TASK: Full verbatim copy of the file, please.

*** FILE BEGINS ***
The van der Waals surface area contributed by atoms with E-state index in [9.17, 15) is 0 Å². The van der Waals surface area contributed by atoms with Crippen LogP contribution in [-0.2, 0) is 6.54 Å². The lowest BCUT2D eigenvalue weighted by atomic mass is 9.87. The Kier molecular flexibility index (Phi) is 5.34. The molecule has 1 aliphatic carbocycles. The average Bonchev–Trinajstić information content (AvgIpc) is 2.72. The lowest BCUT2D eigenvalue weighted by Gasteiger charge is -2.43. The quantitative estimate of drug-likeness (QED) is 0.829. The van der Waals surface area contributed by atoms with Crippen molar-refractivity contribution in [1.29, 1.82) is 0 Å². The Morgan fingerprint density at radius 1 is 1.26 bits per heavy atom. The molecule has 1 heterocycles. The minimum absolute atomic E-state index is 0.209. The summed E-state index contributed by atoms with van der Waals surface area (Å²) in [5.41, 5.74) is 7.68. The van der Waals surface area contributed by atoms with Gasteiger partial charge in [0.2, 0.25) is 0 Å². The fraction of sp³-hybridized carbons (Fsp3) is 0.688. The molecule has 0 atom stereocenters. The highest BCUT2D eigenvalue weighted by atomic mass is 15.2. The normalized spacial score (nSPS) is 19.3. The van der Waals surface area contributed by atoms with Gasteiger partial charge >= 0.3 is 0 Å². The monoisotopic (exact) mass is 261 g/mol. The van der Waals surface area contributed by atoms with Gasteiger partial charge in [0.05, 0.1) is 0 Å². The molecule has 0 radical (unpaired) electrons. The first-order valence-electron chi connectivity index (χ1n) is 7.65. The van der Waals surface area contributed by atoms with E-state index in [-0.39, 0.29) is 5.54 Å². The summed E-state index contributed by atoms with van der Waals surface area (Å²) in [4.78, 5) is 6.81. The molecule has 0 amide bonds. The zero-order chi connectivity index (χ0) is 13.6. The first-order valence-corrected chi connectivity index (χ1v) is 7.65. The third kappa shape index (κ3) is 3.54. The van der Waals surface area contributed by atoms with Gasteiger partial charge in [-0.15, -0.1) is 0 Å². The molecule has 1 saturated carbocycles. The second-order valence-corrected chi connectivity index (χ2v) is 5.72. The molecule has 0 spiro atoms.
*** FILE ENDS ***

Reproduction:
The van der Waals surface area contributed by atoms with E-state index in [9.17, 15) is 0 Å². The van der Waals surface area contributed by atoms with Crippen LogP contribution in [-0.2, 0) is 6.54 Å². The lowest BCUT2D eigenvalue weighted by atomic mass is 9.87. The Kier molecular flexibility index (Phi) is 5.34. The molecule has 1 aliphatic carbocycles. The average Bonchev–Trinajstić information content (AvgIpc) is 2.72. The lowest BCUT2D eigenvalue weighted by Gasteiger charge is -2.43. The quantitative estimate of drug-likeness (QED) is 0.829. The van der Waals surface area contributed by atoms with Crippen molar-refractivity contribution in [1.29, 1.82) is 0 Å². The Morgan fingerprint density at radius 1 is 1.26 bits per heavy atom. The molecule has 1 heterocycles. The minimum absolute atomic E-state index is 0.209. The summed E-state index contributed by atoms with van der Waals surface area (Å²) in [5.41, 5.74) is 7.68. The van der Waals surface area contributed by atoms with Gasteiger partial charge in [0.2, 0.25) is 0 Å². The fraction of sp³-hybridized carbons (Fsp3) is 0.688. The molecule has 0 atom stereocenters. The highest BCUT2D eigenvalue weighted by atomic mass is 15.2. The normalized spacial score (nSPS) is 19.3. The van der Waals surface area contributed by atoms with Gasteiger partial charge >= 0.3 is 0 Å². The monoisotopic (exact) mass is 261 g/mol. The van der Waals surface area contributed by atoms with Gasteiger partial charge in [0.05, 0.1) is 0 Å². The molecule has 0 radical (unpaired) electrons. The first-order valence-electron chi connectivity index (χ1n) is 7.65. The van der Waals surface area contributed by atoms with E-state index in [-0.39, 0.29) is 5.54 Å². The summed E-state index contributed by atoms with van der Waals surface area (Å²) in [4.78, 5) is 6.81. The molecule has 0 amide bonds. The zero-order chi connectivity index (χ0) is 13.6. The first-order valence-corrected chi connectivity index (χ1v) is 7.65. The third kappa shape index (κ3) is 3.54. The van der Waals surface area contributed by atoms with Gasteiger partial charge in [-0.15, -0.1) is 0 Å². The molecule has 1 saturated carbocycles. The second-order valence-corrected chi connectivity index (χ2v) is 5.72. The molecule has 0 spiro atoms.